The Peace Community comes of age

It’s an emotional moment, as a member of the Peace Community, to be able to unroll and put up this large white banner on which are written the names of more than 350 family members, friends, and neighbours who have been killed by the Guerrilla, the Army, or the Paramilitaries since the Peace Community was founded on 1997.

Personally, I find it difficult to fully grasp the gravity of these tragedies. I look around me and count those (some 50, more or less) participating in the commemorative mass held by the Father Javier Giraldo. On the banner there are so many names, each one corresponding to a mother, a son, a brother, a friend… All of them campesinos who grow cacao, yucca, bananas, sugar cane, and rice and, unfortunately for them, live on the lands richest in resources in Colombia. As such, they find themselves in between many economic interests. All of this moves me deeply and reminds me of precisely what brought me here: to help in whatever way possible that in the future lists of names such as this will not have to be written.

At the same time, I admire the courage of these people, despite the pain, the harassment, and the constant threats, in their perseverance to stay out of the armed conflict between the soldiers and paramilitaries on one side and the guerrilla on the other.

Vols, Peace community

The Peace Community was created in 1997 out of the necessity for the civilian population to not be declared guerrillas or collaborators with the army and, in consequence, be persecuted by one side or the other. The members of this community committed themselves to not bearing arms or giving information or logistical support to either side of the conflict. In this way, they hoped that the terror and murders would stop. Unfortunately, this wish never materialised as their right to maintain their neutrality has not been respected by either side. Even today, members of the community continue to be threatened and killed. One of the worst massacres occurred in 2005 when paramilitaries and the armed forces murdered two entire families, amongst those one of the leaders of the Peace Community and three children of 11 years, 5 years, and 18 months.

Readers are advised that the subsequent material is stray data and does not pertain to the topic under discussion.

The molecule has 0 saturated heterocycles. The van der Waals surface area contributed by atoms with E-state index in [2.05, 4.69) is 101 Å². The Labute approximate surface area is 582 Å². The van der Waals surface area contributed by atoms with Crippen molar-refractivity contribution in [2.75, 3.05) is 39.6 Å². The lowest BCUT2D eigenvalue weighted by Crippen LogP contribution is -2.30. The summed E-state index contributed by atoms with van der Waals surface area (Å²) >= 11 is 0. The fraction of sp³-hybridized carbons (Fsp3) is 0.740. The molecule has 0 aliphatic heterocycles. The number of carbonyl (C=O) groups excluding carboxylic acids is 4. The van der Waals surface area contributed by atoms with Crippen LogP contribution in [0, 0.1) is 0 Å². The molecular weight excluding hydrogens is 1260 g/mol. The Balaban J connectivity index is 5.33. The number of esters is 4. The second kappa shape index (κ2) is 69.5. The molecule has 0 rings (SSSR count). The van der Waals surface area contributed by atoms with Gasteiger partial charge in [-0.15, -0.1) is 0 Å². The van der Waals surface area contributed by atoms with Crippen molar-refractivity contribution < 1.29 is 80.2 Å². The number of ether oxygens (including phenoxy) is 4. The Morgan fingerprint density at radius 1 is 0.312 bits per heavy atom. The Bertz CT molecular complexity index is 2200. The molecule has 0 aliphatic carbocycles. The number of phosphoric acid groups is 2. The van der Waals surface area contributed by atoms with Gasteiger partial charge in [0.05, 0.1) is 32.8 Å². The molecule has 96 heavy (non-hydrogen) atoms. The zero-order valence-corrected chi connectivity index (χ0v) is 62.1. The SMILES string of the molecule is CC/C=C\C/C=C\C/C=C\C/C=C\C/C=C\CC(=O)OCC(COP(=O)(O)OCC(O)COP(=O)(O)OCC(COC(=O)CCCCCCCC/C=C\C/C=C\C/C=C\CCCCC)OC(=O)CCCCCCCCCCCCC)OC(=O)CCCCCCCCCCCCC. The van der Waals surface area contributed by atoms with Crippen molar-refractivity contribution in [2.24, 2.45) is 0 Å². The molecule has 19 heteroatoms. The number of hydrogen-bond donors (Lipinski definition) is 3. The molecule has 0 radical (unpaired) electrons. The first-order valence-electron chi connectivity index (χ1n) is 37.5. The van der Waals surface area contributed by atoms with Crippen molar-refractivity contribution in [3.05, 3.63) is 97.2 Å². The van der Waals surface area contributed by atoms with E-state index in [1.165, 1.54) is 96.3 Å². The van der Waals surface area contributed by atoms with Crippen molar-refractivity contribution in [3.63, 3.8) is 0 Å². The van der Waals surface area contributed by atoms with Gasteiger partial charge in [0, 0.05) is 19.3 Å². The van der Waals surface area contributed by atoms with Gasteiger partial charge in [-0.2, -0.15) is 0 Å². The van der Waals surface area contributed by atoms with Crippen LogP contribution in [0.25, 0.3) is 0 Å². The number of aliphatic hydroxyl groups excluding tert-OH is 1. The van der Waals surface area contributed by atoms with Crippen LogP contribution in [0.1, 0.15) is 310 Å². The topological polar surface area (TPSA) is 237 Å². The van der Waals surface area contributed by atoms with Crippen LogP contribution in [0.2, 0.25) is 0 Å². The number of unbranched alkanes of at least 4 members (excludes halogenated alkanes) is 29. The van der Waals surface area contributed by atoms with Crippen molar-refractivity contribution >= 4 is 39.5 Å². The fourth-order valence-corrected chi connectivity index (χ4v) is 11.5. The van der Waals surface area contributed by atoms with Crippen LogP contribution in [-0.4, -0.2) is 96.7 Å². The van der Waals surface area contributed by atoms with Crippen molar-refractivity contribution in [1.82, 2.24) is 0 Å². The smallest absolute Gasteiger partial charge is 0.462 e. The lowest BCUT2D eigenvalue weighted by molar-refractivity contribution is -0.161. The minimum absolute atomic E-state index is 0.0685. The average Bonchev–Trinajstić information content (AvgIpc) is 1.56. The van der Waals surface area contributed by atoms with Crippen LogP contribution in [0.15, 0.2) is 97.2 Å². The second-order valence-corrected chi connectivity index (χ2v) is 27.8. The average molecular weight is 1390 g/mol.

The memory of these massacres was still present during this solemn act of remembrance. Various witnesses spoke of the cruelty they had lived through and Doña Brígida, an artist and one of the founders of the community, had painted a large painting. They all pushed those present to relive, in one way or another, these tragic events.

At the same time, this was also a celebration evoking joy for what had already been achieved and the hope for a better future. The venue had been decorated with balloons, garlands, and banana plants. The community had also baked 18 cakes using ingredients they themselves had produced, each one representing one year since the community’s birth.

“It’s beautiful to see how we, humble campesinos, without the use of arms, have managed to remain in our territory and defend it” declared Gildardo Tuberquia, one of the community leaders, “and we will continue to do so as long as we remain organized”.

I hope he’s right and that the community continue celebrating many more birthdays to come.

– Tanja Vultier

Leave a Reply